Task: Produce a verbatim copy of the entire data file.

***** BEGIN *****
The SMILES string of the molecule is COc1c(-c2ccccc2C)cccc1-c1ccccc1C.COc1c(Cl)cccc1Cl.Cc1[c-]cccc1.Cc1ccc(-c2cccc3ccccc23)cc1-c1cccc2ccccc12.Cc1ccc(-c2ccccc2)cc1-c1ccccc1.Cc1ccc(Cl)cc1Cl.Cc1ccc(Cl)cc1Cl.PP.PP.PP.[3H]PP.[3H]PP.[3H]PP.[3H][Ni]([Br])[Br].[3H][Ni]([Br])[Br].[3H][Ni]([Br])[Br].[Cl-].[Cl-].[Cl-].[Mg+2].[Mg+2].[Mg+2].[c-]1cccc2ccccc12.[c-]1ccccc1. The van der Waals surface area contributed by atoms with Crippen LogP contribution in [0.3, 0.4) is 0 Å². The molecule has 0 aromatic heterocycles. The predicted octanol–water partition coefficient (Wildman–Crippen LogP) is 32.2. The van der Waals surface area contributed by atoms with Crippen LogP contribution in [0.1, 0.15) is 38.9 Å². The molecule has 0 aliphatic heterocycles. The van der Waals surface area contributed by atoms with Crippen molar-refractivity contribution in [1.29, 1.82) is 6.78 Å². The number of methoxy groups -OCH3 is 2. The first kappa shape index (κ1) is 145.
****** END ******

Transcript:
The SMILES string of the molecule is COc1c(-c2ccccc2C)cccc1-c1ccccc1C.COc1c(Cl)cccc1Cl.Cc1[c-]cccc1.Cc1ccc(-c2cccc3ccccc23)cc1-c1cccc2ccccc12.Cc1ccc(-c2ccccc2)cc1-c1ccccc1.Cc1ccc(Cl)cc1Cl.Cc1ccc(Cl)cc1Cl.PP.PP.PP.[3H]PP.[3H]PP.[3H]PP.[3H][Ni]([Br])[Br].[3H][Ni]([Br])[Br].[3H][Ni]([Br])[Br].[Cl-].[Cl-].[Cl-].[Mg+2].[Mg+2].[Mg+2].[c-]1cccc2ccccc12.[c-]1ccccc1. The van der Waals surface area contributed by atoms with Crippen LogP contribution in [0.3, 0.4) is 0 Å². The molecule has 0 aromatic heterocycles. The predicted octanol–water partition coefficient (Wildman–Crippen LogP) is 32.2. The van der Waals surface area contributed by atoms with Crippen LogP contribution in [0.1, 0.15) is 38.9 Å². The molecule has 0 aliphatic heterocycles. The van der Waals surface area contributed by atoms with Crippen molar-refractivity contribution in [1.29, 1.82) is 6.78 Å². The number of methoxy groups -OCH3 is 2. The first kappa shape index (κ1) is 145.